Sales of leukemia chemotherapy drug suspended

November 5, 2013
Mark Lowery, Editor
Mark Lowery, Editor

Mark Lowery an Editor for Drug Topics magazine.

Citing the risk of life-threatening blood clots and severe narrowing of blood vessels, FDA has asked Ariad Pharmaceuticals to suspend marketing and sales of ponatinib (Iclusig).

Citing the risk of life-threatening blood clots and severe narrowing of blood vessels, FDA has asked Ariad Pharmaceuticals to suspend marketing and sales of ponatinib (Iclusig).

Ariad has agreed to FDA’s request, and the agency is advising patients receiving ponatinib to speak with their physicians to discuss the risks and benefits of continuing to use the drug.

“We will continue to evaluate the drug to further understand its risks and potential patient populations in which the benefits of the drug may outweigh the risks,” a FDA spokesperson said.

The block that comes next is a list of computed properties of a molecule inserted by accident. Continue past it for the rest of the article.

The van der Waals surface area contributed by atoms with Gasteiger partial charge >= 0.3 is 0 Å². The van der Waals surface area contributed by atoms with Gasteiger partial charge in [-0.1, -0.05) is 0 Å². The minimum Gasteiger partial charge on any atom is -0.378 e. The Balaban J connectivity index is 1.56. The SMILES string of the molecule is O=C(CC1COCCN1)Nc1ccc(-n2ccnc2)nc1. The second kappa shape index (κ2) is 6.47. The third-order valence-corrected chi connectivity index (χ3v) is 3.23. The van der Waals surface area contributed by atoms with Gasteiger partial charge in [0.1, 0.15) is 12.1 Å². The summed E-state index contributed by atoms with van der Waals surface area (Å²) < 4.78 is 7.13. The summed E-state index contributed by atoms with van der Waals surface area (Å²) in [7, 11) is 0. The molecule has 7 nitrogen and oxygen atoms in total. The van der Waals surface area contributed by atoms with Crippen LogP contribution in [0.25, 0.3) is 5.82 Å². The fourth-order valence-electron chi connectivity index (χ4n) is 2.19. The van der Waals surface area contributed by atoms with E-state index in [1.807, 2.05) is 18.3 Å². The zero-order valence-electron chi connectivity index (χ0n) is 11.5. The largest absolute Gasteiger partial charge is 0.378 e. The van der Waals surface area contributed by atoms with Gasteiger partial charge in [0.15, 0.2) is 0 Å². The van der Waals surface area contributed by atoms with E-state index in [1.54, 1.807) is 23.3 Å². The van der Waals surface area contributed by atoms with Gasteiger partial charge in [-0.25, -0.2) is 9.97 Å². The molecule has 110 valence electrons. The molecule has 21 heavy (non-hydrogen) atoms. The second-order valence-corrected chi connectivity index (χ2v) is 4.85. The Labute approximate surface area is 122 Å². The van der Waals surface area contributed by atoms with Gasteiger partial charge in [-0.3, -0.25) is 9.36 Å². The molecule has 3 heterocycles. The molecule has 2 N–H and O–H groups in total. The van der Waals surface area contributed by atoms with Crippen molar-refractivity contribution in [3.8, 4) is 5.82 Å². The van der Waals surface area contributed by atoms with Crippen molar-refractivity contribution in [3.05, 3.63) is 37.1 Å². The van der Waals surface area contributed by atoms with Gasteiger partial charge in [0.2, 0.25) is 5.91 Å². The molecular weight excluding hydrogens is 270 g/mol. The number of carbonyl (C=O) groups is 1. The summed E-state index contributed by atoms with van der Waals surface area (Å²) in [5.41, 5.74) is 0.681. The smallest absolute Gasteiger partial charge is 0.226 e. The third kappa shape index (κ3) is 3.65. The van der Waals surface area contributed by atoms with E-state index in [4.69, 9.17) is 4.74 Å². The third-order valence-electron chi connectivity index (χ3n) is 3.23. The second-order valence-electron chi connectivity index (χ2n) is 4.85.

According to an FDA investigation, approximately 24% of patients in the phase 2 clinical trial and approximately 48% of patients in the phase 1 clinical trial have experienced serious adverse vascular events, including fatal and life-threatening heart attack, stroke, loss of blood flow to the extremities resulting in tissue death, and severe narrowing of blood vessels in the extremities, heart, and brain requiring urgent surgical procedures to restore blood flow.

FDA said it couldn’t identify a dose level or exposure duration for ponatinib that is safe.

FDA officials said patients who are currently taking ponatinib and responding to the drug, and whose healthcare professionals determine that the potential benefits outweigh the risks, should be treated under a single-patient Investigational New Drug (IND) application or expanded access registry program while FDA’s safety investigation continues.

However, FDA said healthcare professionals should not start treating new patients with ponatinib unless no other treatment options are available and all other available therapies have failed.